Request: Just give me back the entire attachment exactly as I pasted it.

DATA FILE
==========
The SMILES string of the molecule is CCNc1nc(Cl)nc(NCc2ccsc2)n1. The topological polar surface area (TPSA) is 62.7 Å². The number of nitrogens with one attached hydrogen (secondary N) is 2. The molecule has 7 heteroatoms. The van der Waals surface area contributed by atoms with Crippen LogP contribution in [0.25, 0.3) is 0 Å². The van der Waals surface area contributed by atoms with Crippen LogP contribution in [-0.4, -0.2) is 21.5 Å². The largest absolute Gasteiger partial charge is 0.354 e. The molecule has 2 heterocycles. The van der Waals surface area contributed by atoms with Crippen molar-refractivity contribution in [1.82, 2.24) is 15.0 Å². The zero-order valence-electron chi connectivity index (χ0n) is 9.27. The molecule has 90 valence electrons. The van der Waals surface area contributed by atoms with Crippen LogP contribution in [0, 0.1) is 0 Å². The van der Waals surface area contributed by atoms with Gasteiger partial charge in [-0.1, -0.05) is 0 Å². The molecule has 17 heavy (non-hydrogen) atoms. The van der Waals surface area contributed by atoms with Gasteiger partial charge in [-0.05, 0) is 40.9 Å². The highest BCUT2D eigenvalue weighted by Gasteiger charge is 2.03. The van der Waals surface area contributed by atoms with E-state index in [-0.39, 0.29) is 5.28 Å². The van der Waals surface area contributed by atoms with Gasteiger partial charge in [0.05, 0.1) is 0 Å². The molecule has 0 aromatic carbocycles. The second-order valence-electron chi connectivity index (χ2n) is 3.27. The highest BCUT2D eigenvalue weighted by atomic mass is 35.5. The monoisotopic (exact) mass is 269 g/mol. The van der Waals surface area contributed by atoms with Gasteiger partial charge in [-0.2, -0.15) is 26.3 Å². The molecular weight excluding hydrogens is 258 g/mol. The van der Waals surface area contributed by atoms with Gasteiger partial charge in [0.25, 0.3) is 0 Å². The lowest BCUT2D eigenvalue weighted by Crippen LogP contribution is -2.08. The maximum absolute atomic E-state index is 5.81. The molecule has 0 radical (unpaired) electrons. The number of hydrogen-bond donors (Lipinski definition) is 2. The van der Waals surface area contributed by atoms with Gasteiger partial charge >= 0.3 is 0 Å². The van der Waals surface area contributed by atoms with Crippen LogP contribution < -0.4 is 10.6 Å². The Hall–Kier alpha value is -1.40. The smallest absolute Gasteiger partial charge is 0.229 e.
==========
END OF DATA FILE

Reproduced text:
The SMILES string of the molecule is CCNc1nc(Cl)nc(NCc2ccsc2)n1. The topological polar surface area (TPSA) is 62.7 Å². The number of nitrogens with one attached hydrogen (secondary N) is 2. The molecule has 7 heteroatoms. The van der Waals surface area contributed by atoms with Crippen LogP contribution in [0.25, 0.3) is 0 Å². The van der Waals surface area contributed by atoms with Crippen LogP contribution in [-0.4, -0.2) is 21.5 Å². The largest absolute Gasteiger partial charge is 0.354 e. The molecule has 2 heterocycles. The van der Waals surface area contributed by atoms with Crippen molar-refractivity contribution in [1.82, 2.24) is 15.0 Å². The zero-order valence-electron chi connectivity index (χ0n) is 9.27. The molecule has 90 valence electrons. The van der Waals surface area contributed by atoms with Crippen LogP contribution in [0, 0.1) is 0 Å². The van der Waals surface area contributed by atoms with Gasteiger partial charge in [-0.1, -0.05) is 0 Å². The molecule has 17 heavy (non-hydrogen) atoms. The van der Waals surface area contributed by atoms with Gasteiger partial charge in [-0.05, 0) is 40.9 Å². The highest BCUT2D eigenvalue weighted by Gasteiger charge is 2.03. The van der Waals surface area contributed by atoms with E-state index in [-0.39, 0.29) is 5.28 Å². The van der Waals surface area contributed by atoms with Gasteiger partial charge in [0.05, 0.1) is 0 Å². The molecule has 0 aromatic carbocycles. The second-order valence-electron chi connectivity index (χ2n) is 3.27. The highest BCUT2D eigenvalue weighted by atomic mass is 35.5. The monoisotopic (exact) mass is 269 g/mol. The van der Waals surface area contributed by atoms with Gasteiger partial charge in [-0.2, -0.15) is 26.3 Å². The molecular weight excluding hydrogens is 258 g/mol. The van der Waals surface area contributed by atoms with Gasteiger partial charge in [0.25, 0.3) is 0 Å². The lowest BCUT2D eigenvalue weighted by Crippen LogP contribution is -2.08. The maximum absolute atomic E-state index is 5.81. The molecule has 0 radical (unpaired) electrons. The number of hydrogen-bond donors (Lipinski definition) is 2. The van der Waals surface area contributed by atoms with Gasteiger partial charge >= 0.3 is 0 Å². The van der Waals surface area contributed by atoms with Crippen LogP contribution < -0.4 is 10.6 Å². The Hall–Kier alpha value is -1.40. The smallest absolute Gasteiger partial charge is 0.229 e.